Butter-fingered astronauts drop tool bag in space - it’s now orbiting Earth

Publish Date
Tuesday, 14 November 2023, 9:21AM


A stray tool bag accidentally dropped by an astronaut on a space walk is currently orbiting Earth and has been caught on camera by a co-worker on the International Space Station (ISS).

The kit bag was in the possession of Nasa astronauts Jasmin Moghbeli and Loral O’Hara as they fixed a solar panel on the ISS last week, 200 miles above Earth.

The bag was seen drifting into space at the end of the six-hour space walk, and hasty calculations determined it was unlikely to pose any risk.

The bag will now slowly orbit the Earth for several months before eventually entering our planet’s atmosphere and disintegrating.
The blunder on November 1 was photographed by Satoshi Furukawa, a Japanese colleague of the Americans.

Furukawa is on board the ISS with the Japanese space agency Jaxa and took a picture of the drifting tools accidentally as he was photographing Mount Fuji while passing over his native nation.

“In the most improbable of events, Satoshi was actually … taking photos of Mount Fuji and also captured a nice photo of a lost item, the nice crew lock bag from yesterday,” Moghbeli told mission control on November 2. “It wanted to see Mount Fuji, I guess.”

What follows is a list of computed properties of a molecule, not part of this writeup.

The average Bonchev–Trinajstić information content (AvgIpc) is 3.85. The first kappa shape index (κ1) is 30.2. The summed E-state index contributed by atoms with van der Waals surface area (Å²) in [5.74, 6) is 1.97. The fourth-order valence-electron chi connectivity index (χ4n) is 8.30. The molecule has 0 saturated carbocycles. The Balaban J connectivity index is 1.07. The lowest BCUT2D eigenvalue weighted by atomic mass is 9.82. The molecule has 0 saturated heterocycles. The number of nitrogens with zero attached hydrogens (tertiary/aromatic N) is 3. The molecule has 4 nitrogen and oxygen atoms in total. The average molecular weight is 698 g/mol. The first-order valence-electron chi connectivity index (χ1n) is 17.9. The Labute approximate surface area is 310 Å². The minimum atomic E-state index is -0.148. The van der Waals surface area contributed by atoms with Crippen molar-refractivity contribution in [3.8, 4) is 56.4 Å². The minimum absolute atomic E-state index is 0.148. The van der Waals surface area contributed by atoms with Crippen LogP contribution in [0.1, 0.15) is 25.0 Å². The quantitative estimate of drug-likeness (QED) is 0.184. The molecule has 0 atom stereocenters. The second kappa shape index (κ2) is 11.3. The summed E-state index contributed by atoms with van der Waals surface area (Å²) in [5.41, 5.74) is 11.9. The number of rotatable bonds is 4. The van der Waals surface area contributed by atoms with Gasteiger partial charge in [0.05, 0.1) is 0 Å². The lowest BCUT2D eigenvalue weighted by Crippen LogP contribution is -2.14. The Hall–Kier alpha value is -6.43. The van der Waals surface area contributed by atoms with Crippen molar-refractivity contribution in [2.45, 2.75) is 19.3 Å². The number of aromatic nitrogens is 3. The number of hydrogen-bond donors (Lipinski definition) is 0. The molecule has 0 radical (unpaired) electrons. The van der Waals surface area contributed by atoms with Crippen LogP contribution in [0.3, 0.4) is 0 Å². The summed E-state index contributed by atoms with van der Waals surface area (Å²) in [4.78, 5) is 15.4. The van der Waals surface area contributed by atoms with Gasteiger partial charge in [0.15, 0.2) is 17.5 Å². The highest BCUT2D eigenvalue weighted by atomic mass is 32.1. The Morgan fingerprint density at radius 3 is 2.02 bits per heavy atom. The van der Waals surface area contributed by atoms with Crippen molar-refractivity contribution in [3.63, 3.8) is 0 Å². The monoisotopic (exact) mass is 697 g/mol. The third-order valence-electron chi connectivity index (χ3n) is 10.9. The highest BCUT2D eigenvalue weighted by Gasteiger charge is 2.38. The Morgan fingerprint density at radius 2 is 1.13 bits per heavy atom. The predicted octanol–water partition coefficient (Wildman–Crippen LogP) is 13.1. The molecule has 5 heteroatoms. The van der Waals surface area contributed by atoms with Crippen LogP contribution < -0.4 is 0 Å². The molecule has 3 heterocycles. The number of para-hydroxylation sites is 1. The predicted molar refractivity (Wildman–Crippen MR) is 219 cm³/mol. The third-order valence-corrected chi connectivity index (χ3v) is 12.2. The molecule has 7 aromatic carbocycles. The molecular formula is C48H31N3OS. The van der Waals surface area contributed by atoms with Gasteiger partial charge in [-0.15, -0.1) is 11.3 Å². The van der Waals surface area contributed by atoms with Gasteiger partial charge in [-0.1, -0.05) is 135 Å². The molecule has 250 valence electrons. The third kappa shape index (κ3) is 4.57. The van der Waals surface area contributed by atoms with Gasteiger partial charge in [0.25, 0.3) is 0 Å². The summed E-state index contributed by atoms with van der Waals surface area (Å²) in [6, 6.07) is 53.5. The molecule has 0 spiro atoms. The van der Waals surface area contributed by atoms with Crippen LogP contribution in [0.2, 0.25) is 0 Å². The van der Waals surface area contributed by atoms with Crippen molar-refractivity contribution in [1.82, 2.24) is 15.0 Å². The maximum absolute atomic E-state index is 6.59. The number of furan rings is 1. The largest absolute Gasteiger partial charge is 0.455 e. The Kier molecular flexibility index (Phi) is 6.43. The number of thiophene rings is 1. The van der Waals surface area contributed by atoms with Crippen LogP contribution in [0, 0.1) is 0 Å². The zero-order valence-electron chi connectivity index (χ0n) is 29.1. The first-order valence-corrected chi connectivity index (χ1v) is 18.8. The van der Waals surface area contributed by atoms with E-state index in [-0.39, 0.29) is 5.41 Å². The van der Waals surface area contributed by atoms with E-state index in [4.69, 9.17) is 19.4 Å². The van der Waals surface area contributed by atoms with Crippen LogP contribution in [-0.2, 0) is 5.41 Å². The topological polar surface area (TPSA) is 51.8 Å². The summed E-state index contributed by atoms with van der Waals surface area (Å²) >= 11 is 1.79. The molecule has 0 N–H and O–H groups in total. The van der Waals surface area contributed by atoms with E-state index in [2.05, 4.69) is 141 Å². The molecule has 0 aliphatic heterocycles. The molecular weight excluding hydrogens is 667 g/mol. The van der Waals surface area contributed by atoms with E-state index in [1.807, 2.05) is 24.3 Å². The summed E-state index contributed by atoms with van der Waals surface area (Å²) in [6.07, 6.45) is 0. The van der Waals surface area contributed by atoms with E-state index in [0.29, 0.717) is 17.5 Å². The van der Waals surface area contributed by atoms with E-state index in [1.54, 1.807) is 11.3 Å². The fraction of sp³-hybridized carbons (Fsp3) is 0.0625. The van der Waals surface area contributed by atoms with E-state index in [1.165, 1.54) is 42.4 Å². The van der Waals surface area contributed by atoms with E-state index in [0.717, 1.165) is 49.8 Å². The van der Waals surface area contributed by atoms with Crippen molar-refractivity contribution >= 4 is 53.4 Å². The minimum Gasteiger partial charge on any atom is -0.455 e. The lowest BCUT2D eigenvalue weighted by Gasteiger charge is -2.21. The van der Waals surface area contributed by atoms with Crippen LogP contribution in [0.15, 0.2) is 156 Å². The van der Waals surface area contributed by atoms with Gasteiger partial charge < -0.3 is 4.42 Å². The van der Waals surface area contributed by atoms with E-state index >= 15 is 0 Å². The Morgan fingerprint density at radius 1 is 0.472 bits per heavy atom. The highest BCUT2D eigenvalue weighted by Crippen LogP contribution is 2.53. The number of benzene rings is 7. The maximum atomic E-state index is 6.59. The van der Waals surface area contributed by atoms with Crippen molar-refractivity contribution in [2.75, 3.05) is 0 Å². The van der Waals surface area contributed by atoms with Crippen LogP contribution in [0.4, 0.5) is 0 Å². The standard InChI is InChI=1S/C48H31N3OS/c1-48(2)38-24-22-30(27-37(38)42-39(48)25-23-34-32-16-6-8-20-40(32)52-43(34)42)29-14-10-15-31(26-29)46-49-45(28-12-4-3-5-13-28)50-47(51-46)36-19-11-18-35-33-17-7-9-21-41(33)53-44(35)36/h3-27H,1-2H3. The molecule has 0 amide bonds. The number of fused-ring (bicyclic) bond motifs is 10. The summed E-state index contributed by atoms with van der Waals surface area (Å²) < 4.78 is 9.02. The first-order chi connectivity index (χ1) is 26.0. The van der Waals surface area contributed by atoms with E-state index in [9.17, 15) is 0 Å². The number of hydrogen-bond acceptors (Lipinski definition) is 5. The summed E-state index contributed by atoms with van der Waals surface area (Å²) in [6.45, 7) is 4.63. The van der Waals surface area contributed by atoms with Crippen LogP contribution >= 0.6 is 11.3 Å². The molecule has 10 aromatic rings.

The Nasa headquarters seemed to take the loss of equipment in good spirits, joking that they should have put an AirTag, a tracking device developed by Apple, in the bag so the crew could retrieve the lost kit the next time they complete an orbit.

The astronauts had planned to remove and stow a communications electronics box called the Radio Frequency Group but ran out of time.

During the assessment of this task’s feasibility, the duo lifted some insulation to get a better view of the job, and it is thought one bag was accidentally misplaced during this process.

“During the activity, one tool bag was inadvertently lost. Flight controllers spotted the tool bag using external station cameras,” said Mark Garcia, a Nasa spokesperson.

“The tools were not needed for the remainder of the space walk. Mission Control analysed the bag’s trajectory and determined that the risk of recontacting the station is low and that the onboard crew and space station are safe, with no action required.”

This article was first published on nzherald.co.nz

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